Perish the Thought
Who killed the spirit of inquiry in Islam?
Apr 11, 2011, Vol. 16, No. 29 • By DAVID AIKMAN
One tragic consequence of this mode of thinking was the complete withering on the vine within Islam of the spirit of scientific inquiry. Reilly quotes a prominent Pakistani scientist, Pervez Hoodbhoy, on this subject:
Another, of course, is the alternative universe in which many Muslims continue to live. Conspiracy theories about 9/11—it was all the Mossad’s doing, or Seventh Day Adventists, not to mention the CIA—are widely believed, even in “secularized” countries such as Turkey. Where is the evidence? It doesn’t matter. What has evidence got to do with cause and effect?
Reilly has mischievous fun in citing question-and-answer columns from the Egyptian media as recently as 2006. One reader’s question: “If a woman gets out of the bath naked and there is a dog in the apartment, has she done anything forbidden?” Answer from the expert on Islamic law: “It depends on the dog. If the dog is male, the woman has done something which is forbidden.” Another conundrum: “While I pray, a woman goes by. Is my prayer valid or not?” Answer: “If a donkey, a woman, or a black dog goes by, the prayer must be repeated. Why? The donkey is an impure animal, the black dog could be Satan in disguise; women are impure regardless.” But while such anecdotes can be amusing to outsiders, they illustrate a lunar landscape of the mind where rational thought itself is difficult, if not actually dangerous. The significance for political freedom of Islamic philosophy’s intellectual suicide is well stated by Reilly:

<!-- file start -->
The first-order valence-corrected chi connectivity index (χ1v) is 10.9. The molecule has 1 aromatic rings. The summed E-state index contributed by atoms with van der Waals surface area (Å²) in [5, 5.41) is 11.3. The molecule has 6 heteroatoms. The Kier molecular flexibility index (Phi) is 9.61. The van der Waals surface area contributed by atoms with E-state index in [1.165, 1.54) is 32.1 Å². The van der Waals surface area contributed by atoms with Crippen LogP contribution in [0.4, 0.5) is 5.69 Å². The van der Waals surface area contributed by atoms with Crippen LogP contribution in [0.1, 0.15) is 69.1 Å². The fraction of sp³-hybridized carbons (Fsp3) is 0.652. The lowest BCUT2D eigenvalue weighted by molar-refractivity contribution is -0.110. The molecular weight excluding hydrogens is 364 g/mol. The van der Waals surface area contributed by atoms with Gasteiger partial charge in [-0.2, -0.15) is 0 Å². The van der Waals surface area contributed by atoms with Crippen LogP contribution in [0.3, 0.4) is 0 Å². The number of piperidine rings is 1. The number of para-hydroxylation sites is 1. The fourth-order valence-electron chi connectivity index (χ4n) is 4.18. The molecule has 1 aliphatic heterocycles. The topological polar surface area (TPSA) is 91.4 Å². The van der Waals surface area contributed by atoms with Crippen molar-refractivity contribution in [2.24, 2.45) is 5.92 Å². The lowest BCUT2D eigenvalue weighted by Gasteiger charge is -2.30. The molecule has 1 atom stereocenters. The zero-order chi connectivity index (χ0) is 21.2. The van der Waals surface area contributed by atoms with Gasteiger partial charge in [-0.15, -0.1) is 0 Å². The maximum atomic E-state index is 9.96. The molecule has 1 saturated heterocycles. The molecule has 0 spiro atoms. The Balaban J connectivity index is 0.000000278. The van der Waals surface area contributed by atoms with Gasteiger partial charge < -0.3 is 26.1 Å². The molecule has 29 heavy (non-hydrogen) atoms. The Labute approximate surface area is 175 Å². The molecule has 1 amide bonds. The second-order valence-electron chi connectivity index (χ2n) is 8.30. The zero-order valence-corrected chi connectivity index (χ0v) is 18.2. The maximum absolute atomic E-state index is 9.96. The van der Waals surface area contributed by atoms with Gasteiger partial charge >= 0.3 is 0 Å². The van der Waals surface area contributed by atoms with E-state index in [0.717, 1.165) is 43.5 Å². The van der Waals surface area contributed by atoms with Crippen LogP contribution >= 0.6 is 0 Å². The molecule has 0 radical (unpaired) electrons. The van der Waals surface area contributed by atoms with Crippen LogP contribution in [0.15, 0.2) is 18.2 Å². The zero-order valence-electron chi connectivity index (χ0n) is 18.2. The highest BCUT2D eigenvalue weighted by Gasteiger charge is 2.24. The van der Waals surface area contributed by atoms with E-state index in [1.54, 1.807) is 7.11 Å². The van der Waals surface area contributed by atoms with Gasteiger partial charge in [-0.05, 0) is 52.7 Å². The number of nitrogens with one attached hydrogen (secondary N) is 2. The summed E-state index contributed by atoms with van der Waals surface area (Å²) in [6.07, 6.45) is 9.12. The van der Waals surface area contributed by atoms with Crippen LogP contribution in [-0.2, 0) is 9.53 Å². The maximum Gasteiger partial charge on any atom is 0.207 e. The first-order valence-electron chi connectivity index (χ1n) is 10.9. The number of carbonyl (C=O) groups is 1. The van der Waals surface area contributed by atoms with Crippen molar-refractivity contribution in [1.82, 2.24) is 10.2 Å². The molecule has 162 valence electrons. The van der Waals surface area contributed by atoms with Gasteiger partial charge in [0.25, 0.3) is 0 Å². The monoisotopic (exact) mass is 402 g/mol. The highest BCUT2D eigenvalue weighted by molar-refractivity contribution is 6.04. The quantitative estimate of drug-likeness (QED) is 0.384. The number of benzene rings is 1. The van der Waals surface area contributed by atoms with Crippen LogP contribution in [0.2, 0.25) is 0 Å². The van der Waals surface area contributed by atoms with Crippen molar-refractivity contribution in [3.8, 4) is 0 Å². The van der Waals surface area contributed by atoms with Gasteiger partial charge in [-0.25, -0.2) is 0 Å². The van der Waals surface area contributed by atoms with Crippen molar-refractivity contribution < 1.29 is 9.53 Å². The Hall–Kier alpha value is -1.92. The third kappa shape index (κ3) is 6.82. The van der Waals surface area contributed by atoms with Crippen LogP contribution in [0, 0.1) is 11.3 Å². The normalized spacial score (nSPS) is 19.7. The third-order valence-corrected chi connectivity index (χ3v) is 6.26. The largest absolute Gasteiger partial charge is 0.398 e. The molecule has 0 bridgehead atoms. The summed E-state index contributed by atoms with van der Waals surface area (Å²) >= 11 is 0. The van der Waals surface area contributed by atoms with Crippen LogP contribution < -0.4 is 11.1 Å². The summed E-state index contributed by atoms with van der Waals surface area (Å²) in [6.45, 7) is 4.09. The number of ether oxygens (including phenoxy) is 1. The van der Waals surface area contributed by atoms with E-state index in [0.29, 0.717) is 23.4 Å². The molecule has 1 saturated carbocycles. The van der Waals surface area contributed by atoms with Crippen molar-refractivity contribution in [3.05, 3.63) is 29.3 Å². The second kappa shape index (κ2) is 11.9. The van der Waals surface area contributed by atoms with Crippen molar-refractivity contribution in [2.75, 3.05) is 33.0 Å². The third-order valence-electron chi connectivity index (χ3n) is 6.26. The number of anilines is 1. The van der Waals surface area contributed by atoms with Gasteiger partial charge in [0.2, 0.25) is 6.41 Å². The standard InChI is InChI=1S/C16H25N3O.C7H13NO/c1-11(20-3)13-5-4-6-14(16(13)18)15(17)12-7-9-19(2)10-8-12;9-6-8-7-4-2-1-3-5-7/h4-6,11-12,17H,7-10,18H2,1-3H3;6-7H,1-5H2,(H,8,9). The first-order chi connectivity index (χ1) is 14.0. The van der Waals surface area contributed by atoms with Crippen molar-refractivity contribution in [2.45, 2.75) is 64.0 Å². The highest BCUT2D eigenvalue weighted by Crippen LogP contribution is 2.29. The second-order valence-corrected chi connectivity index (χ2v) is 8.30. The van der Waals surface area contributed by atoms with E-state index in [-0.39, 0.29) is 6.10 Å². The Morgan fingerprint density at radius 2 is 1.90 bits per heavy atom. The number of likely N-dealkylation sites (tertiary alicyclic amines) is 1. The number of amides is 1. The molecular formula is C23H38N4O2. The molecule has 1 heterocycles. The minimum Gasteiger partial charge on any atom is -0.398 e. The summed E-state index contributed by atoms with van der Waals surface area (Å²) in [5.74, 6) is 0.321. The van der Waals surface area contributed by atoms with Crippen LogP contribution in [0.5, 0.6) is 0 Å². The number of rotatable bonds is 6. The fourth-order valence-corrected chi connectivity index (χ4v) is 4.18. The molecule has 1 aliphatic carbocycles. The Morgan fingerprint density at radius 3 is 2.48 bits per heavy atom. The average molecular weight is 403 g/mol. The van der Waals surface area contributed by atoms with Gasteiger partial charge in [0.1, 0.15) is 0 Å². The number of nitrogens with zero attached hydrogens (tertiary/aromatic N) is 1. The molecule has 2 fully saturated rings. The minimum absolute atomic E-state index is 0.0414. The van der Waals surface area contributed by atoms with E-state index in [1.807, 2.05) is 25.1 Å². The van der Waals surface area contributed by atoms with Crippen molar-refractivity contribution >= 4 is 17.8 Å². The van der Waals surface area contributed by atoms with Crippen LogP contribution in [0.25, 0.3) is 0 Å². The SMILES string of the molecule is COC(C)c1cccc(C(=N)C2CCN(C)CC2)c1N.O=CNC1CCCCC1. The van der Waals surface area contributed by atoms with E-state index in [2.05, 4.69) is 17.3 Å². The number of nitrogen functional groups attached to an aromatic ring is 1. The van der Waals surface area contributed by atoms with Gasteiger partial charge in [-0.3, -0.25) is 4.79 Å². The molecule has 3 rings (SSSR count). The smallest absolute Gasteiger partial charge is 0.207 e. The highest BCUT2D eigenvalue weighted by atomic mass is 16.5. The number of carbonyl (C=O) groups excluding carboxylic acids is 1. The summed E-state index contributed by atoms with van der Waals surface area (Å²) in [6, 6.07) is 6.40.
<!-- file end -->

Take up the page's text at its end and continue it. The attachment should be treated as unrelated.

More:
The absence within Islam of any ontological basis for belief in the equality of human beings is what led to the Cairo Declaration of Human Rights in Islam, signed in the Egyptian capital by 45 members of the Organization of the Islamic Conference in 1990. The U.N. Universal Declaration of Human Rights declares that such rights apply to the entire human race, without exception. The Cairo declaration added the chilling stipulation that all rights mentioned in the Universal Declaration were subject to Islamic sharia: In other words, they were null and void.
Islamism, or the transformation of the Islamic faith into a political ideology, is the end result of the refusal to apply reason to either scientific or political problems. Ed Husain, a young, onetime British Islamist who abandoned the quest for totalitarian political victory, recalls how his superiors at Hizb ut-Tahrir, an Islamic organization seeking to reestablish a global Islamic caliphate, ruled that buying insurance polices was haram—Islamically unclean—because all natural events such as car wrecks were “acts of God.” That was the wake-up call for one Islamist; but what use is reason in the face of the Iranian education ministry official who claims that the Tom and Jerry cartoons were concocted in the United States to improve the image of mice because, during the 1930s in Europe, Jews were called “dirty mice”?
Ultimately, as Reilly demonstrates, the whole human race is in the same boat when it comes to issues like science or the equality of all human beings. “To say that there is an Islamic (or a Christian or Hindu) science is, of course, to deny that there is such a thing as science, as what stands scientifically must be the same everywhere for everyone. Is hydrogen Islamic? Is there an Islamic light bulb?”
No. But that didn’t stop some Muslims, in the 1980s, in their attempts to render science sufficiently Islamic, from trying to measure the temperature of hell or study the chemical composition of heavenly djinns. As Hoodbhoy (cited by Reilly) notes dryly, “None produced a new machine or instrument, conducted an experiment or even formulated a single testable hypothesis.” Or even observed that, to live in a politically temperate climate, you need to employ reason.
David Aikman is the author, most recently, of The Mirage of Peace: Understanding the Never-Ending Conflict in the Middle East.
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